BoE addresses ‘difficult and pertinent’ questions about digital money

The Bank of England continues to devote significant resources to digital money research both privately and publicly. With an eye on the national and international context, the latest central bank discussion paper, published on June 7, describes the role and possible developments of both in the current evolution of money.

Commenting In the publication of the document, the Governor of the Bank of England, Andrew Bailey, said that “the perspective of stable currencies as a means of payment and the emerging proposals of CBDC have generated a series of problems that central banks, governments and the society as a whole, should carefully consider and speak to. It is essential that we ask the difficult and pertinent questions when it comes to the future of these new forms of digital money. “

In the case of stablecoins, that is, privately issued digital currencies that are designed to maintain parity with the value of various fiat currencies, the BoE document emphasized that it remains difficult to measure future demand and therefore , the scale of their potential impact as they remain. marginal today. However, the central bank explored several possible reasons why these new forms of private money might be preferred over commercial bank deposits in the future.

The BoE has two focuses on the analysis of stablecoins and their potential systemic impact, distinguishing their payment functions from their use as private money. In the case of both, the central bank emphasized that they are expected to comply with regulatory standards equivalent to traditional payment chains or the traditional banking regime.

The issuers will be subject to “capital requirements, liquidity requirements and support from a central bank, and an endorsement to compensate depositors in the event of bankruptcy.”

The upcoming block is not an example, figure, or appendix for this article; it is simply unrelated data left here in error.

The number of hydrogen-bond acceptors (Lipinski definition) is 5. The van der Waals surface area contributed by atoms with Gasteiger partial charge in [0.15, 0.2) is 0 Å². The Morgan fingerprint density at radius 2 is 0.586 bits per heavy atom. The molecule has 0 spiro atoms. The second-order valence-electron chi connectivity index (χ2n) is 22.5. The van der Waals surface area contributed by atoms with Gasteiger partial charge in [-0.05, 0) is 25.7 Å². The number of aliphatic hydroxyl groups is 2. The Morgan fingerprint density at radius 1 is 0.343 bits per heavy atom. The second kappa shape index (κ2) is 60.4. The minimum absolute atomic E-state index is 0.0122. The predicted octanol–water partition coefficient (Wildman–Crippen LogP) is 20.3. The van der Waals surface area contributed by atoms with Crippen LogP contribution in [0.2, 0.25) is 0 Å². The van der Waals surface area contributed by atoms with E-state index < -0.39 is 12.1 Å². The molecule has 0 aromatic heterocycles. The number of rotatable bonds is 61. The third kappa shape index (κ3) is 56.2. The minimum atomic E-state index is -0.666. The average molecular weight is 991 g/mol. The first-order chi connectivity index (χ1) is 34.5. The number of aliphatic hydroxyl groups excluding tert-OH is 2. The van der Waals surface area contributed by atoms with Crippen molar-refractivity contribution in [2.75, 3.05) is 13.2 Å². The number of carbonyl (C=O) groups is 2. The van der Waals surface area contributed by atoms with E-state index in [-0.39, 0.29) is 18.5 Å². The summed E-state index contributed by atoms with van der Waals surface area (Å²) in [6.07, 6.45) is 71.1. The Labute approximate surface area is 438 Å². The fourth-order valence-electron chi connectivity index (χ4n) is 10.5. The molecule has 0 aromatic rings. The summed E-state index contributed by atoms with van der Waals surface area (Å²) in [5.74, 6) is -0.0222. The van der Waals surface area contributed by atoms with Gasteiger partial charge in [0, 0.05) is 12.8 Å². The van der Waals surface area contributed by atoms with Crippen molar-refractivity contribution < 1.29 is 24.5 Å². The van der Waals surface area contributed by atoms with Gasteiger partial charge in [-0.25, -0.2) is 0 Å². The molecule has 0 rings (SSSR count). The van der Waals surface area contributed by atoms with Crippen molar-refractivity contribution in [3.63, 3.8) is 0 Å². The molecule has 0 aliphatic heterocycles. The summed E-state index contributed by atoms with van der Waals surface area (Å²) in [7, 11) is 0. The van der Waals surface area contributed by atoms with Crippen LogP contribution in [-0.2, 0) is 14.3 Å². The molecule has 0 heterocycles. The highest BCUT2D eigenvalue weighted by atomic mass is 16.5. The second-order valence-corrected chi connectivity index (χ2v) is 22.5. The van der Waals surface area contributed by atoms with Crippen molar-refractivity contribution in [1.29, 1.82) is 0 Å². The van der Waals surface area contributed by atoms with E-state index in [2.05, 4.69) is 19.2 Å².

Highlighting the importance of stablecoins, the Bank of England has noted that commercial banks have never before faced a shift in the deposits they create across the system and therefore may need to adapt their balance sheets in response. to possible outflows just to maintain its current liquidity ratio. The BoE assumes that this increase in financing costs for commercial banks is likely to increase rates on new bank loans.

In the case of central bank digital currencies, or CBDCs, the Bank of England has focused its attention on the need to ensure the widest possible financial inclusion and has also received feedback from outside the central bank that has advocated ensuring privacy. of CBDC transactions.

While the BoE is primarily looking at CBDCs from a payments perspective, it is also considering aspects related to their potential use as a store of value and therefore considering whether a future CBDC should earn interest. A tiered compensation scheme, including the potential use of zero or negative interest rates, could be a way to incentivize the use of CBDC primarily for payments and not as a store of value, the BoE notes.

In addition, a remunerated CBDC would allow the central bank to directly affect the interest rate on a greater proportion of funds in the hands of households and companies, thus strengthening the mechanisms to affect monetary policy. It would also indirectly affect the cost of credit and the deposit rates offered by commercial banks.

As recently reported, Bank of England Deputy Governor Sir Jon Cunliffe has recently argued that general access to a digital form of central bank money could be crucial to ensuring financial stability in the future.